Day 129

We went to the Emergency Center at All Children’s today. It was nice to sleep in our own bed last night, and we were looking forward to seeing grandmothers and aunts and cousins for Mother’s Day today. But our decision was an easy one. There was no other choice.

Benjamin just couldn’t keep anything down. Not even water, which is pretty much all he could tolerate anyway. His nausea was getting worse, not improving. Every sip seemed to come back up this morning. We know how critical it is that he stay hydrated, especially with a residual amount of methotrexate still in his body.

During a morning bath, Benjamin seemed semi-interested when I mentioned Gatorade, so I went to the convenience store and bought one of every flavor. When I came back, Michael and the boys surprised me with thoughtful Mother’s Day gifts. Benjamin handed me his gift with a sweet smile, but all I could see was the color of his face. He took sips of three of the different Gatorades, then had to stop. He vomited again a few minutes later. He wouldn’t drink water. We were out of options.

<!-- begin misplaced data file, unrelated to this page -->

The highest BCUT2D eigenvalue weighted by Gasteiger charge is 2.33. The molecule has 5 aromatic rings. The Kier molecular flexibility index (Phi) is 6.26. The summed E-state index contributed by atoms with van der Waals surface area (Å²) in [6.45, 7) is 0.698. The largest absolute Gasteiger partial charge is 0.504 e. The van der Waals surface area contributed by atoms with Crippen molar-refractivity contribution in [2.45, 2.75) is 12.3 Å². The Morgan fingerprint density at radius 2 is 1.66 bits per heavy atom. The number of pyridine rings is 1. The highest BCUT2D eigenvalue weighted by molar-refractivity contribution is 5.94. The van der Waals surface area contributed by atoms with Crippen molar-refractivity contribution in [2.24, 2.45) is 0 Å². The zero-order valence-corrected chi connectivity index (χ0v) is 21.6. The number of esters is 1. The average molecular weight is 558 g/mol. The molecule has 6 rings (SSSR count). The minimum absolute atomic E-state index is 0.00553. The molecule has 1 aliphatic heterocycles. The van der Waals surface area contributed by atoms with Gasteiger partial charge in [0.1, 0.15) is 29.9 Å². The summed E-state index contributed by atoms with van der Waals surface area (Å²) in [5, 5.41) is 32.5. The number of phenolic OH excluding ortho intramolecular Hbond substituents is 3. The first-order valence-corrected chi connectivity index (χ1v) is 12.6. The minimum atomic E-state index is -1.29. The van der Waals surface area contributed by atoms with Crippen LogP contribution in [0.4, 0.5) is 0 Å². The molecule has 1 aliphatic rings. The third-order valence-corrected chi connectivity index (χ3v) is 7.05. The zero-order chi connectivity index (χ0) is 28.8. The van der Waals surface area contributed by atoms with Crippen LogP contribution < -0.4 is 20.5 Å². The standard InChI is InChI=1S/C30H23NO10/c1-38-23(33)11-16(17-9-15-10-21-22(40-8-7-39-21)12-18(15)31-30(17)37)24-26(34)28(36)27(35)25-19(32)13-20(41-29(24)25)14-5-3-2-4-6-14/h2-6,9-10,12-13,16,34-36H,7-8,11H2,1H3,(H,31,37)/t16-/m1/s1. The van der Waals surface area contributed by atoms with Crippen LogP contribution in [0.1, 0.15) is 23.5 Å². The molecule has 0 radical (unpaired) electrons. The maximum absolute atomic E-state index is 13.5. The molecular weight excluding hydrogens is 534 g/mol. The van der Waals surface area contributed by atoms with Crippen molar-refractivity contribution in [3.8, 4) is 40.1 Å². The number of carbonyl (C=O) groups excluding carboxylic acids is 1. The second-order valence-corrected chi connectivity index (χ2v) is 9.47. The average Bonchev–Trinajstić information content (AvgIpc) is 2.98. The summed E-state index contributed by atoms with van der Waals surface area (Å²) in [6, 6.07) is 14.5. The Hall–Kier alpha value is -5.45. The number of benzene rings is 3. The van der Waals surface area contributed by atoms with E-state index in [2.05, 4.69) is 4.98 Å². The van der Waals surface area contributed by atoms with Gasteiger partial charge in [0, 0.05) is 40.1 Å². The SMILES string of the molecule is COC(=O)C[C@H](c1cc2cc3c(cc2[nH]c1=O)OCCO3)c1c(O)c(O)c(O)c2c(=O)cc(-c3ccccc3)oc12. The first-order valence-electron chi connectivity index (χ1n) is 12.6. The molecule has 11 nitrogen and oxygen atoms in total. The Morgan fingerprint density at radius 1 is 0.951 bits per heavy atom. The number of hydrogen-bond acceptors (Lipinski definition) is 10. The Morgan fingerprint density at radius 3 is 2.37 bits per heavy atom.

I put all mothers and sisters on hold and called the clinic. We asked Dr. Wishnew if we should come to the Emergency Center and give him an intravenous saline bolus. She agreed this was the right course of action. Benji didn’t want to do anything but sleep. We loaded up Michael’s truck, and I sat next to Benji in the backseat. I put numbing cream on his port and placed a bucket lined with plastic bags in front of him. Banyan rode shotgun and Benji slept on my shoulder between vomiting episodes (there were several). We remembered all medicines, water, phone chargers, pillows, blankets. It was only when we arrived at the ER that we realized we’d forgotten Benji’s shoes. It didn’t matter.